Dive Master Trainee Story

By James Travers-Murison -
photo courtesy Queensland Tourism

Senator Jan McLucas sees that there is a problem that needs solving with the Cairns Dive Tourist Industry. She believes that the Dive Master Trainee's should be placed under the State Training Council's traineeship program.
"The recreational dive industry needs government support to assist to train qualified dive instructors.
"At the moment dive trainees are not covered by an Award and so do not qualify for traineeship assistance.
"I am working with industry to identify a workable solution so that training of young people can be delivered.
"The industry is acutely aware of the need to continue ongoing training so that the number of instructors is maintained."
"Young Australian trainees would be recognised as important members of the recreational dive industry, where their safety, treatment in the workplace, job requirements and earnings would be clearly defined."

Steve Tresidder at the Department of Industrial Relations in Cairns says Cairns is rife with Dive Companies taking on young travellers for dive traineeships to get their Dive Master's ticket.
These young men and women work for up to 3 months for at the most $30 per day, sometimes for nothing. In return they receive dive training and get about 60 free dives.

They come under no award according to Steve. Until the Unions and Employers agree to regulate these trainees, he said there was nothing the government could do to protect and ensure minimum wages for these workers.
Steve said a couple of years ago these traineeships were going on a lot, but he thought it had stopped.

Why have the Dive Companies not sort to regulate and get government support through the State Training Council to create approved traineeship programmes for young divers?

Steve did not know, but said a lot of foreign backpackers were prepared to work for almost nothing to get their dive training and be on the reef.
He said perhaps this was a convenient situation for the employers.

A Centrelink representative in Cairns stated that many people tried to do these dive traineeships and claim benefits, however they are not entitled to do so.
Working full time would not allow them to fulfil their jobsearch requirements. The traineeships are not government approved and the wages offered are arguably illegal, she said.

Mick Dolman at the Maritime Union in Sydney said, "The employers won't agree to traineeships under government schemes, because the trainees are prepared to work for next to nothing.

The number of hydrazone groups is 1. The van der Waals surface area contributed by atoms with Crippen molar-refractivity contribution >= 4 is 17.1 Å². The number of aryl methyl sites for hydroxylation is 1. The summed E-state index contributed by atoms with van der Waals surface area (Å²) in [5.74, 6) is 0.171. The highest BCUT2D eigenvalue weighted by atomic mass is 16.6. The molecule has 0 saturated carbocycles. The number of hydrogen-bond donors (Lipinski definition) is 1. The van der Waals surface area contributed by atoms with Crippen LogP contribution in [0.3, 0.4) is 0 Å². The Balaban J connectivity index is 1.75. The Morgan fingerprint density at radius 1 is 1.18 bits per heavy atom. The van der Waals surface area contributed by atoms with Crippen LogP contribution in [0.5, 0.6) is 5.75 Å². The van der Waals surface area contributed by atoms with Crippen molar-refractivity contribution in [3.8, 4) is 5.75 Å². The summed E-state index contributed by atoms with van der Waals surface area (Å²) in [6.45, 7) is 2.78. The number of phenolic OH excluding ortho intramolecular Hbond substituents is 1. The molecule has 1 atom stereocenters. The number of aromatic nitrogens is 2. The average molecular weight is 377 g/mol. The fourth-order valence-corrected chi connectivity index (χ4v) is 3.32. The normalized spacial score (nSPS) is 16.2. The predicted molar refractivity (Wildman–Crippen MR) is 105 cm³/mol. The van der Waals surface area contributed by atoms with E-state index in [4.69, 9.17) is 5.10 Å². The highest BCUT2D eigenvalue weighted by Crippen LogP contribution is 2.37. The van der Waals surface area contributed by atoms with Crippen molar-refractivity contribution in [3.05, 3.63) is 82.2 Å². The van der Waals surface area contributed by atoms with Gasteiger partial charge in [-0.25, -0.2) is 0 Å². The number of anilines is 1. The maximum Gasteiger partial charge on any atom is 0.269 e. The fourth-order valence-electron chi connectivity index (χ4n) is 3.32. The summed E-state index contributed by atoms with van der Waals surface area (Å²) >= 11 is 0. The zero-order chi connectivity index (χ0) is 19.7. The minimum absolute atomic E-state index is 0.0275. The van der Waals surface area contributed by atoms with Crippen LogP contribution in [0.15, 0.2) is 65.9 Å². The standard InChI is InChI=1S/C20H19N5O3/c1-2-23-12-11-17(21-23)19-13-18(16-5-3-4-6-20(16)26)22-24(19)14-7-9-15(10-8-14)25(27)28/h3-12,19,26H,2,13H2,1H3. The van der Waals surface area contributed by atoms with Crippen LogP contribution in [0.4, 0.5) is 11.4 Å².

"They are predominantly backpackers in Queensland, not relying on a steady income for earnings and can be easily exploited.
"The current commonwealth government policy is to encourage self regulation of the industry and this is like leaving Dracula in charge of a bloodbank.
"Employer workplace agreements can now bypass awards, so even these will not protect trainees.
"The Diving Inspectors have no teeth to enforce or penalise employers for breaches.
"Furthermore the ADAS, who run the professional divers body, look down upon the tourist recreational diving seeing it as for amateurs and not worth worrying about.
"This means the tourist diving industry is left in an unregulated mess, with private organizations like PADI and SSI organising their own operations without government supervision.
"Dive companies exploit this by using cheap labour trainees."
However Mick said the Union was about to start hard talks with the employers and government next month in Brisbane.

The big losers appear to be young Australians who want to become recreational diving instructors, because foreign backpackers on work visas are taking their places, using the lack of regulation to get free dive training with their holiday.

Steve Moon from Down Under Dive said, "Our company has been trying to get the government to support a traineeship for young trainees in diving for years."
"We are looking to have enterprise bargaining agreements arranged with all our employees.
"An award for trainees though useful, may therefore be unnecessary. We have no objection in principle if it is realistic in representing a wage dive companies can afford.
"Trainees receive up to $6,500 in training as well as a daily allowance and often food, clothing and accommodation on the boats.
"Our trainees work for up to 90 days, however this is to give them a broad training in diving, boat handling, hosting, maintenance, cleaning and learning to deal with tourists and teaching them diving.
"Training in 'safety' is a number one priority for us.
"In a highly competitive industry we do our best to get young travellers and tourists the lowest price for diving the Barrier Reef.
"Internationally Australia is a cheap place to obtain a dive certificate, perhaps too cheap.
"The Maritime Union has shown little interest in getting traineeships or an award.
"If a government assisted traineeship was put into place we could attract and train young Australians, instead of spending much of our resources on training foreigners, who most often leave the country taking their diving skills with them."
"It would be a big win for North Queensland tourism."

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